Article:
(an excerpt from the upcoming book, Journey to the Ecstatic Self)
My husband and I were traveling in Germany and wanted to experience some local culture. There, nudity is a social pastime—the Germans enjoy getting naked at beaches, in the woods, and at government-run bathing complexes. We were advised to patron one of Munich’s state-sponsored bathhouses—and when we arrived, we were greeted by fully-nude men and women lounging in saunas, sweating in steam rooms, and wading through thermal pools.
Neither he nor I had ever been in a coed nude environment. Seeing men and women socializing together in the buff was shocking in a few ways. First, the more obvious surprise was, being gay men, neither of us had spent much time around disrobed women. It was strange and foreign for us to see uncovered lady-parts. But the second and more remarkable takeaway was that we were seeing bodies that looked unaltered—as if they were the way that nature intended them.
In America, our bodies reflect our culture and social mores. We are a nation of excess, of consumerism. We do nothing half-heartedly—everything is either the “best” or the “worst.” And this psychological tendency is reflected in people’s physiques. At one end of the spectrum, we have people who struggle with obesity. According to the Center for Disease Control, nearly forty-three percent of Americans in 2018 are considered obese—and almost ten percent are morbidly obese. On the other end of the spectrum, we have the fanatical fitness junkies—those who are unhealthfully pumped, plumped, injected, or sculpted.
Having scoped out the views at spas and locker rooms at home, I can report that it is rare to find someone who looks naturally fit, unaltered, and with an appropriate height to weight ratio. It is rare to see a body that reflects the way nature would have designed it to be with no artificial intervention.
At this spa in Germany, by contrast, there was hardly anyone who appeared overly worked-out, unnaturally thin, or notably overweight. There were none with artificial tans, fake boobs, or obvious cosmetic procedures. No one seemed to be surgically-altered in the slightest—heck, only one person out of the dozens even had tattoos. There was a range of body types and shapes, but exceedingly few would have fallen into the category of obesity. It was such a consciousness-altering experience to see bodies that accurately reflected human potential—and it was a stark contrast to my domestic experiences.
Growing up, I was fascinated by fitness models. I thought their curves and bulges were beautiful and hypnotic. I would have given anything to look like them. When I was fourteen, my parents got me my first personal trainer. Despite how much effort I put in at the gym, I was dismayed to find that my body wasn’t sculpting itself into the shapes I saw in glossy magazines.
It wasn’t until my early thirties that I realized the extent to which steroids and growth hormones are utilized by the fitness and beauty industry. I was shocked to consult with individuals who made the study of this topic their life’s work, to learn that almost everyone was using something to attain those physiques. We have developed a warped notion of what is natural and what is attainable. It’s not what we think it is.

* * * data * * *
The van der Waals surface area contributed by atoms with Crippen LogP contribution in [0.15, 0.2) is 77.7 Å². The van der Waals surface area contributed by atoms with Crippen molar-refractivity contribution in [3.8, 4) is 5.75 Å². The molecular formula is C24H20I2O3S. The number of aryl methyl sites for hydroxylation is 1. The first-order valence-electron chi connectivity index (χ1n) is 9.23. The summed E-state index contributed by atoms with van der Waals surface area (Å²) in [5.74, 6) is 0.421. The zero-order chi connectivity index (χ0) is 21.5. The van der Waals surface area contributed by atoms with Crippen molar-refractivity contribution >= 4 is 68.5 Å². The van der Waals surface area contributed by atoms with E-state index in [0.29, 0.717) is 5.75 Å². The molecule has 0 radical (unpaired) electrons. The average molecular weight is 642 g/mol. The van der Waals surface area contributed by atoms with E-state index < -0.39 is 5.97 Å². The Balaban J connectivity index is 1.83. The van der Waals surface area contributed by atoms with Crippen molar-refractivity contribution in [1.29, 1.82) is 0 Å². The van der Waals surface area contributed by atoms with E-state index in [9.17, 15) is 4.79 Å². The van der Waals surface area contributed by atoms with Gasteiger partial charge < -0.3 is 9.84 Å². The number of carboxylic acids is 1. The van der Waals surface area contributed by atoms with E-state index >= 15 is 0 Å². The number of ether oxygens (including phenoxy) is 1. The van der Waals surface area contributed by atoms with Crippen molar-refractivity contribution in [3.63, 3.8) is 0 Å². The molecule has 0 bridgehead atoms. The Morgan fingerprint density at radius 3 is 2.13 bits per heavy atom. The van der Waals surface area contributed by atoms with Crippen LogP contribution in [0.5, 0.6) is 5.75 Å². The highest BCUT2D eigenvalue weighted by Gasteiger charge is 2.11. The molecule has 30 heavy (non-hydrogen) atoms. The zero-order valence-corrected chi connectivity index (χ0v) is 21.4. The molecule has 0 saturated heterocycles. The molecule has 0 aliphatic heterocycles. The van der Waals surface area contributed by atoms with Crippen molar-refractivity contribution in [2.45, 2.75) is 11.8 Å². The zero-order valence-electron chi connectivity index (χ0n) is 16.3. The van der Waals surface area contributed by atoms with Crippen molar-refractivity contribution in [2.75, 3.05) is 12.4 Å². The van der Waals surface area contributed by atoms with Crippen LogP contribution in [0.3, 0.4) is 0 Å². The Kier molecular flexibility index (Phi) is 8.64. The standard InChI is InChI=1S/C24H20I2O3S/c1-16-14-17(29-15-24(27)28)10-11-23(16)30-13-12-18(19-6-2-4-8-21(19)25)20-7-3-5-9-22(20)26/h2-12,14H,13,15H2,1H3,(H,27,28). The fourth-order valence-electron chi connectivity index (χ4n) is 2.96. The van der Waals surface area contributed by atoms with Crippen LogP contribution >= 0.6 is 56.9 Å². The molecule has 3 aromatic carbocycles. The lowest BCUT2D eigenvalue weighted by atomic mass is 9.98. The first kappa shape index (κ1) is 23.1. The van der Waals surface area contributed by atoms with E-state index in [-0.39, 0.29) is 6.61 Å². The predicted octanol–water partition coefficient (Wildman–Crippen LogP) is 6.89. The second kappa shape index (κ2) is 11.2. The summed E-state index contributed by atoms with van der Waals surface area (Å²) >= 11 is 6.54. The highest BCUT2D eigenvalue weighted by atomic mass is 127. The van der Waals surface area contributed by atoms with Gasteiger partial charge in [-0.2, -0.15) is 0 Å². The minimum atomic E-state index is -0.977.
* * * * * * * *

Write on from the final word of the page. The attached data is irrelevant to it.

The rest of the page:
When was the last time that you encountered someone who appeared to take the middle-road regarding their appearance? So many individuals are obsessed with their bodies—they aren’t thin-enough, young-enough, buff-enough. We exist in a culture where “wellness” and “fitness” personalities sell us products we don’t need and prey on our insecurities—and meanwhile they’re discreetly taking illegal supplements. I cannot name a single friend who hasn’t dieted at some point, had cosmetic work done, or gone to some lengths to attain more “idealized” proportions. While working for greater health, wellbeing, and longevity are absolutely worthy goals and admirable—we have taken the pursuit of perfection to unhealthy extremes.
“Do not read beauty magazines. They will only make you feel ugly.”—Mary Schmich, journalist and writer
It is surprising that, for as much energy as we put into thinking about our bodies, America is a remarkably prudish culture. We no longer swim naked or even undress comfortably in front of our friends. I have watched countless men in locker rooms doing the “towel dance”—awkwardly shimmying out of their undergarments while wrapped in an undersized scrap of terry-cloth—so as never to be fully exposed. The absurdity of actively choosing to dress in such an uncomfortable manner highlights the immense shame we actually feel about our bodies and our selves.
Too many of us treat our physical forms as if they were disgraceful, something to hide or control. A dangerous force that must be protected and kept in check at all times. In order for us to supposedly feel body-positive, we are expected to attain unimaginable standards that do not reflect physiology. Men are not biologically meant to constantly live at eight-percent body fat with pectorals plumped to the size of twenty-ounce steaks. Women are not meant to have twig-thin arms and bowling ball butts and bosoms.
Since most of the naked bodies we see now come from advertisements—which are notoriously skewed—we get a perverted idea of what a human body is actually like. For a time, I lived with a lingerie designer in Los Angeles—and she would show me how editors photoshopped the (already stunning) models to make them even more appealing. They elongated their legs by several inches, cinched their waists, and doubled the size of their eyes. By the time the editors were done, many of the women were no longer recognizable—yet, a consumer would look at the packaging and not be able to discern how dishonest their depictions actually were. Their mind would remember and compare the advertisements to their own self-images—and they would walk away feeling less-positive about themself.
Without other, real, naked bodies to compare ourselves to in casual social interactions (like public bathing facilities), we are left to study the highly surgicalized, makeuped, steroided, and photoshopped figures in media. In consequence, we feel diminished. We chastise ourselves for not being good enough—when in reality, we might be exactly as we are meant to be. No other creature on the planet shames themself for their God-given appearance—no cheetah longs for spots that are darker or spaced further apart. No elephant wishes that their trunk were longer and slimmer.